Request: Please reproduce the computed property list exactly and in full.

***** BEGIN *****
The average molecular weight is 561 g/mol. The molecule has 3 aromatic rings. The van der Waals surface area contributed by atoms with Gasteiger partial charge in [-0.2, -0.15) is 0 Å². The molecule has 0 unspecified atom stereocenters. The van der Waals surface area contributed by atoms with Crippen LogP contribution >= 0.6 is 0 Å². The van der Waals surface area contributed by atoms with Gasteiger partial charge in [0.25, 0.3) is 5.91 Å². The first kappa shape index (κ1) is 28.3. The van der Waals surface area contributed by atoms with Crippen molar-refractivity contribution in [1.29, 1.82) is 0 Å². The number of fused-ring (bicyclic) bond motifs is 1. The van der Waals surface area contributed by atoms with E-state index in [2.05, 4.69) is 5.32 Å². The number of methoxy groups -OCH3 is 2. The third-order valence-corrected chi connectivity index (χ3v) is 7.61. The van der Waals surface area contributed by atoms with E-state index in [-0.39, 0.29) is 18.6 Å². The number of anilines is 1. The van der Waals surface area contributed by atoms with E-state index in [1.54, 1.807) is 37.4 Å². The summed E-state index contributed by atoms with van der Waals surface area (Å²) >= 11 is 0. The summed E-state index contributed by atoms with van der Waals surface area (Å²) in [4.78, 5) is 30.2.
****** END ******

The average molecular weight is 561 g/mol. The molecule has 3 aromatic rings. The van der Waals surface area contributed by atoms with Gasteiger partial charge in [-0.2, -0.15) is 0 Å². The molecule has 0 unspecified atom stereocenters. The van der Waals surface area contributed by atoms with Crippen LogP contribution >= 0.6 is 0 Å². The van der Waals surface area contributed by atoms with Gasteiger partial charge in [0.25, 0.3) is 5.91 Å². The first kappa shape index (κ1) is 28.3. The van der Waals surface area contributed by atoms with Crippen molar-refractivity contribution in [1.29, 1.82) is 0 Å². The number of fused-ring (bicyclic) bond motifs is 1. The van der Waals surface area contributed by atoms with E-state index in [2.05, 4.69) is 5.32 Å². The number of methoxy groups -OCH3 is 2. The third-order valence-corrected chi connectivity index (χ3v) is 7.61. The van der Waals surface area contributed by atoms with E-state index in [-0.39, 0.29) is 18.6 Å². The number of anilines is 1. The van der Waals surface area contributed by atoms with E-state index in [1.54, 1.807) is 37.4 Å². The summed E-state index contributed by atoms with van der Waals surface area (Å²) >= 11 is 0. The summed E-state index contributed by atoms with van der Waals surface area (Å²) in [4.78, 5) is 30.2.